Dr. Andrew M. Jacks ’01

Ashland Elementary School Principal Dr. Andrew M. Jacks ’01 is one the many alumni educators that are routinely recognized with state and national awards for their outstanding work with children.

Named Virginia’s principal of the year in 2018, Jacks began his 20-year career at Prince William (Va.) County Schools as a fifth-grade teacher straight out of Grove City College with a degree in Elementary Education and Early Childhood Development. Jacks took a familiar path for many teachers, moving into administration, earning advanced degrees and taking on different responsibilities. Under his leadership since 2010, Ashland Elementary School is a recognized School of Excellence and one of the top-performing elementary schools in Virginia.

As well as local leadership, he has participated in congressional panels on educational reform, and is a popular speaker on school leadership issues. He shares his views via website, podcast, YouTube channel, and as the author of the forthcoming book Discipline Win: Strategies to Improve Behavior, Increase Ownership, and Give Every Child a Chance. As senior fellow with the Centers for Advancing Leadership, an initiative of the National Association of Elementary School Principals, he’s working on ways to train and inspire elementary and middle school leaders across the country.

If that seems like a lot, Jacks just says that’s what it takes to be successful. “You can’t be a great educator and not put in the work,” Jacks said. His professors at Grove City College provided him with the tools to be a great teacher, he said, but it was the “intangibles” he picked up on campus that helped prepare him to be a professional educator and leader – “work ethic, integrity, and faith in knowing that our work has purpose. We have a moral obligation to help the greater good.”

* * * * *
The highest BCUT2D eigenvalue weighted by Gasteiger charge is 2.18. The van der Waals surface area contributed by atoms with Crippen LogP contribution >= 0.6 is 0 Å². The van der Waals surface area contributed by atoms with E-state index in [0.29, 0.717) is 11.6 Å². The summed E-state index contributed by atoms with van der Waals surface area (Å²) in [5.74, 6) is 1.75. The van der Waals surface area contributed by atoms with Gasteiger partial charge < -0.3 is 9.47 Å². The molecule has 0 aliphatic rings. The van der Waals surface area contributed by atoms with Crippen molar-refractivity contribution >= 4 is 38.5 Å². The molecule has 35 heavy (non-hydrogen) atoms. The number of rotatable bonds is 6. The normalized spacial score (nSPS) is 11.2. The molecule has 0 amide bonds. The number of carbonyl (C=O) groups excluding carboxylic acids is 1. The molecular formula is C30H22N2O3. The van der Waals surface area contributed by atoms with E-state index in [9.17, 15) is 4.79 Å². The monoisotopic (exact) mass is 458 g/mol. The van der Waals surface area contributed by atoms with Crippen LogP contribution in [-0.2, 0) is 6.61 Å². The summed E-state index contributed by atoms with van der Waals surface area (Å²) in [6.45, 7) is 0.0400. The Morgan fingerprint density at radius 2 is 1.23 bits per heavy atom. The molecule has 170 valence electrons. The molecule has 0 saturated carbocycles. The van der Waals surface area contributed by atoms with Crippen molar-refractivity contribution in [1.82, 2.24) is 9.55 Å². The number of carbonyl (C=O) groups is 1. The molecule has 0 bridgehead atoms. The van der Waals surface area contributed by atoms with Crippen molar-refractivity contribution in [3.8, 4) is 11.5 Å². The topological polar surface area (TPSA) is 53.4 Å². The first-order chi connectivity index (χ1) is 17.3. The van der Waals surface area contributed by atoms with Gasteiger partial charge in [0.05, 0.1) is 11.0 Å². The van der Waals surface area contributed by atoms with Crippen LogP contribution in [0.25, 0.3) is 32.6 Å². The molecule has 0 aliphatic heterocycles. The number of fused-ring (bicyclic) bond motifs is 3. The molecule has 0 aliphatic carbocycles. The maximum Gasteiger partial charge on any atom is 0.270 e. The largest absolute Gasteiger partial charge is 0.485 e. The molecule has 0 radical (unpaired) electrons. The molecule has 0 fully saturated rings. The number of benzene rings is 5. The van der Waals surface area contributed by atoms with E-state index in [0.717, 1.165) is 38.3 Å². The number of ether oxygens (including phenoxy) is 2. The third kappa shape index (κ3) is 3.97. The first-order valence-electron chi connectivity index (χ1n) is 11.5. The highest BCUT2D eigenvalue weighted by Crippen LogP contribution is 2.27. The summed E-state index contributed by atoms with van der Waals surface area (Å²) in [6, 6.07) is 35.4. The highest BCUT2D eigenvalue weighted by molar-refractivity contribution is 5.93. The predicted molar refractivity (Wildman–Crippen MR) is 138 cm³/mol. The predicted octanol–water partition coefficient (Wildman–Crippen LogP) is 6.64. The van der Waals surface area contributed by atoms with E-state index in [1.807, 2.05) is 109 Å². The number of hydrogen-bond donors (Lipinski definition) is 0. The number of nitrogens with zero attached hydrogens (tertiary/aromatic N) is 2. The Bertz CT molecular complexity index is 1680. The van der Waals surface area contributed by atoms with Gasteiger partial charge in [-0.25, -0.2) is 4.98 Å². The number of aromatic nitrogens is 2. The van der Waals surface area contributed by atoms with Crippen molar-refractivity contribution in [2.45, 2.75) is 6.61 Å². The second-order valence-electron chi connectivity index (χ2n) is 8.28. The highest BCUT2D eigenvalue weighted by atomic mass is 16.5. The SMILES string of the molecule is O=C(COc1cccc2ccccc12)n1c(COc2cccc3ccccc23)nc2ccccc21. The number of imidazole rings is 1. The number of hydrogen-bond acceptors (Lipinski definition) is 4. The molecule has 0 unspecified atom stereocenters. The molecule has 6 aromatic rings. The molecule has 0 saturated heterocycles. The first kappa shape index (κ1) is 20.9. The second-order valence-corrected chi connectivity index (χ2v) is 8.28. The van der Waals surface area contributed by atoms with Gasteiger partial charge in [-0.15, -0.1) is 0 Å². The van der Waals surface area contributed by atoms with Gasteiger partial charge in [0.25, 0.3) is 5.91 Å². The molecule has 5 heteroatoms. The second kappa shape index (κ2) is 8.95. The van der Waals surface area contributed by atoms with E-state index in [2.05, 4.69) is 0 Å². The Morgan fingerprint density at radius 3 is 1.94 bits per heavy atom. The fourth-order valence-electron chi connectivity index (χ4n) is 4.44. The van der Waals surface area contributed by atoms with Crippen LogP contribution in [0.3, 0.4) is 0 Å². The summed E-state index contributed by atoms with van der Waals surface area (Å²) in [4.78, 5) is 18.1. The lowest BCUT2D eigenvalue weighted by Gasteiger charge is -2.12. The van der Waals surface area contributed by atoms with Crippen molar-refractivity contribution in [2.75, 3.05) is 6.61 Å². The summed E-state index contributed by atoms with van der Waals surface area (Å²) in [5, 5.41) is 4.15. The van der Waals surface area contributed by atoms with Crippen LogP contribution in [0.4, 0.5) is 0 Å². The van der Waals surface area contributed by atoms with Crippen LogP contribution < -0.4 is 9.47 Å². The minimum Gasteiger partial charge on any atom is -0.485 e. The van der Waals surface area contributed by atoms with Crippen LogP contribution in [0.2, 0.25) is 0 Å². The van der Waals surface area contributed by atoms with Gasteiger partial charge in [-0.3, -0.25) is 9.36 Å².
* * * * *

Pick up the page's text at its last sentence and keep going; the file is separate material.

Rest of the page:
The College’s rigorous standards were good preparation for a career teaching and leading. “The expectations we had were high and we were forced to rise to them, but in the long run that just helped us be ready for the demands of the actual teaching job. It’s one thing to get the job, but it’s something totally different to do well in it. Grove City College helps teachers thrive instead of just survive.”

At the heart of his educational vision is a belief that educators must make a meaningful connection with every child to draw them into learning and transform their lives. He’s tried to do that throughout his career and says it’s impactful.

“As a teacher and principal, I have had so many critical moments that completely changed the trajectory of a child’s life. I know because families keep finding me years later to tell me. Kids and parents don’t forget those moments even if they seem trivial at the time for us,” Jacks said. “Each child presents us with these unique opportunities. These are gifts to educators that remind us why we started in this field in the first place.”

Read about how the Education Department of Grove City College takes a distinctive approach to train teamers of impact here.

GēDUNK feature: Teachers of Impact